“Medea the Musical”, Edinburgh Festival Fringe 2022

Jeremy Malies at Paradise in Augustines
5 September 2022

“A rock concert in a courtroom” was the tagline. This was framed as a celebrity trial with the audience as jurors. It was an interesting take on the 2,500-year-old plotline by Euripides and certainly wasn’t just rock, with music of many forms including some exquisite ballads, folk and a jazz number.

The audience watched (in flashback) through the eyes of Aegeus who was portrayed somewhat ponderously as an attorney and media interpreter by Xander Pang. As narrator but also an active agent in the plot, he could constantly break the fourth wall and congratulate himself on a witticism, an ad lib or a smooth segue. Pang finally asked us, as a cliff hanger, whether Medea (Hayley Canham) should be acquitted.

This was hardly Cole Porter with clunking lyrics such as: “Your heart is an island I can’t seem to find …” If I had been nearer the exit, one too many brushes with the lip mics early on (bizarre since this was the penultimate day of a 13-performance run) would have had me up and out.

But the contemporary plot devices became more and more witty and began to keep me interested. No poisoned robes and coronet here: anaphylaxis sees off Glauce (Dixie McDevitt) when nuts are added to a dish of pasta. She remained onstage as a brassy ghost while Medea was gaslit. I get it that Jason (Gabriel Jones) hasn’t fallen in love with Glauce’s mind. But McDevitt could usefully have acquired light and shade however broad the overall approach. She veered towards caricature.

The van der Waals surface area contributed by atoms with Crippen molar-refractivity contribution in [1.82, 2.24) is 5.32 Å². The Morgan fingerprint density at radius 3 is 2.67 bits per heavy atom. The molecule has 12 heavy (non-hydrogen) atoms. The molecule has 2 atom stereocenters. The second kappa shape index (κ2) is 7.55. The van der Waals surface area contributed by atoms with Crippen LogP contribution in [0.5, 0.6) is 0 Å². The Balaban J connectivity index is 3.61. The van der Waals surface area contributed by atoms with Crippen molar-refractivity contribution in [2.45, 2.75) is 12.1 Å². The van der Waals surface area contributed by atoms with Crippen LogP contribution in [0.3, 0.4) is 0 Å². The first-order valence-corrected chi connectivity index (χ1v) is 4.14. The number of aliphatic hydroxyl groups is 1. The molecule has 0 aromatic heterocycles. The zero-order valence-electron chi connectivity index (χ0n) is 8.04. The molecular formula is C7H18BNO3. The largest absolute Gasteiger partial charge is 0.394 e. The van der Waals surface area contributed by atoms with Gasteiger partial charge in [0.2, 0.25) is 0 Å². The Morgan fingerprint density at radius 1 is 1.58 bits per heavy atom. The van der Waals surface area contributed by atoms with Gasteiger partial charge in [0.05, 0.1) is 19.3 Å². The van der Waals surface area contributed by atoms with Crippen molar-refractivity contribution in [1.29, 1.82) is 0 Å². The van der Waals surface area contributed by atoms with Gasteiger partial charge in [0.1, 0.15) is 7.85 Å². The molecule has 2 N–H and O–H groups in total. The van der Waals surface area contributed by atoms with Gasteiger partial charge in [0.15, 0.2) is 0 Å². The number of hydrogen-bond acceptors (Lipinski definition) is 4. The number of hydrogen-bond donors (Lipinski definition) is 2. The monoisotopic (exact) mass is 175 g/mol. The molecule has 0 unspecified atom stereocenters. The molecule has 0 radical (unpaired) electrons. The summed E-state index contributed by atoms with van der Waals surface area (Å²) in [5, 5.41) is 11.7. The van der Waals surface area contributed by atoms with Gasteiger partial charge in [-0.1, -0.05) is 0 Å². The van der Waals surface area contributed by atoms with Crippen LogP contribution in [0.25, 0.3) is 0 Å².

Midway through I snapped out of Eeyore mode and began to focus on the many good things here, perhaps warming to the piece for the simple reason that, unlike so many fringe musicals I’ve seen by young companies, there were four fantastic and distinct voices on show as well as much wonderful part-singing.

Instrumental work (led from keyboards by musical director Fleur Gardner-Wray) was also first-rate as she marshalled cello, violin and guitar. The rhyming couplets became snappier (lyrics also by Canham) and a tide of swooping melody began to charm me as Gabriel Jones (playing Jason) proved outstanding in a duet with Canham in which he suggested a countertenor. This treatment might ride roughshod over the plot as written, but Canham gave characters amusing lines in self-deprecation as Glauce told us: “I should have died four songs ago!”)

As with Simon Stone’s version at the Barbican, there was a corporate backdrop but here Medea was working for a company owned by the (unseen) Creon. She was made redundant as part of the rejection. Social observation (particularly in the song “Two Peas in a Pod”) became sharp and endearing.

House lights remained partially up throughout, and we were reminded regularly of our duties as a jury. There was no doubt that we were observing a patriarchy that is obsessed with bloodlines, but director Maria Telnikoff ensured that the feminist messages were never unwieldy. Just for once I should have welcomed some video projection; perhaps footage of the characters entering court (scope to include a Greek chorus) and a news anchor talking about the trial. This production grew on me and included some exceptional work.